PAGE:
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overloaded operator=()

P: n/a
overloaded operator=()
--------------------------------
overloaded assignment operator should be a non-static MEMBER function
of a class. This ensures that the first operand is an lvalue.

If the overloaded assignment operator function is allowed to be a non-
member function then we may be able to write the following:

Suppose we have a class Test for which operator+() is defined,
suppose we have

Test operator=(Test lhs, Test rhs)
{
Test obj;
//...
Return obj;
}

Test x;
Test y;
Test x;

x + y = z;

This is wrong because x + y is not an lvalue but would become legal
due to the above definition of overloaded operator=(). That is why
operator=() should be a member function. Is this understanding of mine
is correct ?

Kindly clarify.

Thanks
V.Subramanian

Dec 21 '07 #1
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2 Replies


P: n/a
On Dec 21, 10:20*am, "subramanian10...@yahoo.com, India"
<subramanian10...@yahoo.comwrote:
overloaded operator=()
--------------------------------
overloaded assignment operator should be a non-static MEMBER function
of a class. This ensures that the first operand is an lvalue.

If the overloaded assignment operator function is allowed to be a non-
member function then we may be able to write the following:

Suppose *we have a class Test for which operator+() is defined,
suppose we have

Test operator=(Test lhs, Test rhs)
{
* * * * Test obj;
//...
Return obj;

}

Test x;
Test y;
Test x;

x + y = z;

This is wrong because x + y is not an lvalue but would become legal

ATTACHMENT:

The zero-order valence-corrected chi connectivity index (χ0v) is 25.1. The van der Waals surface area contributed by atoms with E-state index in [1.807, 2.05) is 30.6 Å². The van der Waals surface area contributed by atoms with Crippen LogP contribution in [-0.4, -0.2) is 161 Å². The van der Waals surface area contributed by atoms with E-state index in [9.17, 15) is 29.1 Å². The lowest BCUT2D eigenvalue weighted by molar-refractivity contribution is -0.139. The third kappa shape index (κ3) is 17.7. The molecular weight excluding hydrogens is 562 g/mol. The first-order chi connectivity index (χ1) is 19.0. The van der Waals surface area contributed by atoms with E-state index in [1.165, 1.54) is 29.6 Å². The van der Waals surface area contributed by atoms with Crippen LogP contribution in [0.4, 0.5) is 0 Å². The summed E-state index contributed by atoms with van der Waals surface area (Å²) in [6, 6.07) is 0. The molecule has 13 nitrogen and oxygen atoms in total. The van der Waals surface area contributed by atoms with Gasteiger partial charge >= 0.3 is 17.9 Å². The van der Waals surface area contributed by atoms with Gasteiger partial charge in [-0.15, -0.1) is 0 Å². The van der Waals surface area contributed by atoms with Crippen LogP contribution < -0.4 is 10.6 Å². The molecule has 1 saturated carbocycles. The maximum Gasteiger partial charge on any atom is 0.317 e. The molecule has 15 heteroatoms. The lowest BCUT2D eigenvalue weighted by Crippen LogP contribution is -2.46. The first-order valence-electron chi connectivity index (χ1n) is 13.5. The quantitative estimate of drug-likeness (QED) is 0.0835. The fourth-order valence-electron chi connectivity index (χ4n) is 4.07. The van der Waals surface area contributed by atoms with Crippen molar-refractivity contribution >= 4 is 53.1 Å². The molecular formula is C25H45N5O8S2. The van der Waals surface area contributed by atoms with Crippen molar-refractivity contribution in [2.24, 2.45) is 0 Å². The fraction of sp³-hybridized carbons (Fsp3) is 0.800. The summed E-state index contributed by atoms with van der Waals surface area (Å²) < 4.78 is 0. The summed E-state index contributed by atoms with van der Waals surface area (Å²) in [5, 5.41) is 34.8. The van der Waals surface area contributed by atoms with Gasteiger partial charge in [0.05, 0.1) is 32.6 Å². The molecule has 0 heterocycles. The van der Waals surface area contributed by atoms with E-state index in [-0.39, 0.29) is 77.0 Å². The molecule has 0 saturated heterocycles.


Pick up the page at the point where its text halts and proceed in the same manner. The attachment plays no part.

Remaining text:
due to the above definition of overloaded operator=(). That is why
operator=() should be a member function. Is this understanding of mine
is correct ?

Kindly clarify.

Thanks
V.Subramanian
x+y = z is legal or not depends on implementation of operator+
Test Operator+(Test) // above call x+y = z works
void Operator+(Test t1, Test t2); // above call returns an error
Dec 21 '07 #2

P: n/a
On Dec 21, 6:20 am, "subramanian10...@yahoo.com, India"
<subramanian10...@yahoo.comwrote:
overloaded operator=()
--------------------------------
overloaded assignment operator should be a non-static MEMBER function
of a class. This ensures that the first operand is an lvalue.
No it doesn't.

The reason a user defined assignment operator (overloaded or
not) should be a member is first and foremost because the
standard doesn't allow it to be a non-member. The reason the
standard doesn't allow this is because if there isn't a user
declared copy assignment operator, the standard implicitly
declares one.
If the overloaded assignment operator function is allowed to
be a non-member function then we may be able to write the
following:
Suppose we have a class Test for which operator+() is defined,
suppose we have
Test operator=(Test lhs, Test rhs)
{
Test obj;
//...
Return obj;
}
I suppose that the above is a typo; that you meant to define
operator+. (Defining an operator= which took all of its
parameters by value wouldn't make any sense.)
Test x;
Test y;
Test x;
x + y = z;
This is wrong because x + y is not an lvalue but would become
legal due to the above definition of overloaded operator=().
That is why operator=() should be a member function. Is this
understanding of mine is correct ?
Not at all. In fact, if operator+ returns a non-const object
(which is usually the case), then the above is legal.

--
James Kanze (GABI Software) email:ja*********@gmail.com
Conseils en informatique orientée objet/
Beratung in objektorientierter Datenverarbeitung
9 place Sémard, 78210 St.-Cyr-l'École, France, +33 (0)1 30 23 00 34
Dec 21 '07 #3

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